In today’s society, everyone wants to learn something quickly and master it straight away. In reality, this doesn’t happen—to learn something well takes time and practise. A couple of articles I’ve been reading lately can help shed some light on training techniques that work.
In a recent post for VeryWell, Kendra Cherry, author of The Everything Psychology Book, identifies ten ways learners can help themselves be more effective. Out of the ten, my favourites are these:
Keep learning (and practising) new things. Let’s take learning a new language: You have to keep practising in order to become fluent. The best way is to live in the country in which the language is spoken and be immersed in it; otherwise, you can forget what you have learned. The same can be said when you have just taken a training course. If you don’t keep practising what you have learned, you will forget.
Teach what you’ve learned to another person. Teaching other people what you have learned embeds the learning. If you take a training course, go back to your organisation and talk to your colleagues or team about what you have learned. It will not only help embed your learning, it will also help create a shared learning environment.
In an article for Training Journal entitled “Making eLearning More Engaging for Your Learners,” writer Duncan Brown looks at ways to increase learner engagement for more successful eLearning. Brown shares that 75 percent of learners are happy to engage in online learning. However, 44 percent of L&D leaders say employees are reluctant to engage in online learning. Online content needs to be inspiring and engaging to capture the audience. Brown suggests that the click next model will not keep participants engaged.
Looking to apply some of these concepts to your training design? Here are three ways to get started, based on three types of training.
Face-to-Face Classroom or Instructor-Led Training
Classroom training is still a highly effective training technique and offers support and guidance in real time.
- Add some highly interactive videos. YouTube receives 250,000 visits per second. It has 4 billion hours of content that is viewed each month. People like to watch videos to learn, rather than simply reading from a book. Dr Itiel Dror suggests that training should incorporate videos and involve learners by having them answer questions and determine errors and hazards. Brandon Hall found that videos used in training offer high level of engagement and are highly effective.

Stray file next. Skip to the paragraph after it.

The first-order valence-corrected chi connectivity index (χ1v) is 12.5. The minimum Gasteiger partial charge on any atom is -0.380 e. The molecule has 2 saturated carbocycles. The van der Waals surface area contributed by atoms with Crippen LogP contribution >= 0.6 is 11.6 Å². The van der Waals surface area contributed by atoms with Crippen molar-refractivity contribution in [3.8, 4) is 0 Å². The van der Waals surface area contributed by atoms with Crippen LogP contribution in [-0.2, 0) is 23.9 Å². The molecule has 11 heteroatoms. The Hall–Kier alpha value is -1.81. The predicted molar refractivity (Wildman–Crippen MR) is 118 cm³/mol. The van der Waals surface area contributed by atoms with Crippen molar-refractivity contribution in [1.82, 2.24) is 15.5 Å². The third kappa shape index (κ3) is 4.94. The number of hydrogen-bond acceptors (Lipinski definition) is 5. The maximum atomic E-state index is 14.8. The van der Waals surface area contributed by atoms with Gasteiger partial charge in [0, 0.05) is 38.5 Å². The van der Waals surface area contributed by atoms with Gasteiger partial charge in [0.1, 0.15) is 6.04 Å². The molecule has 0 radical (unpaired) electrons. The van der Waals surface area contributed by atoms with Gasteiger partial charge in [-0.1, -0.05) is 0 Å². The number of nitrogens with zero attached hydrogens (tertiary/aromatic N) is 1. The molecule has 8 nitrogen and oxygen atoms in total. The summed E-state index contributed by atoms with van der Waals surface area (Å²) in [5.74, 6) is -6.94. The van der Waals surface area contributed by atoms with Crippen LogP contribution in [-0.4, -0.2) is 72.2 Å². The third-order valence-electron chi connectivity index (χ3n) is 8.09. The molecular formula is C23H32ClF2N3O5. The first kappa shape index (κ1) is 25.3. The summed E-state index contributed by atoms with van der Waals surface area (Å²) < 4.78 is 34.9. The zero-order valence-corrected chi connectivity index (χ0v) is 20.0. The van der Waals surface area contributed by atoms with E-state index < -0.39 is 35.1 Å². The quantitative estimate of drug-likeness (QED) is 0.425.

- Make the content relevant to the person/organization. When detailing case studies or examples, ensure they are relevant to the organization and make them relatable. When people can see how a principle would work in their workplace, it is easier to understand and apply.
Asynchronous is a great way for busy people to learn content at their own pace; however, it cannot be done in isolation. Participants need to have interaction with others by discussing how the learning can be used in practise and talking about how the content can be applied to real life.
- Include quizzes or other ways to test the learning.
- Create a community by having an online forum where people can chat with each other.
- Have an instructor who can guide the e-learning.
Training people virtually is great for a dispersed workforce; it saves time and money on travel. We all know that when we are on virtual calls and can’t be seen, we tend to procrastinate and multitask. So ensure your training is interactive.
- Use breakout rooms. When people are in smaller groups and have a part to play, they are more interactive and present.
- Use polls throughout the training to ensure people are still there.
- Assign tasks before the training to ensure people feel part of the group.
Now imagine if you mixed all of the above together in a training programme, or at least had options to learn the content in different learning modalities. Why not learn the content asynchronously, practise face-to-face and have sustainability virtually? Keep people engaged, mix it up a little, and practise, practise, practise!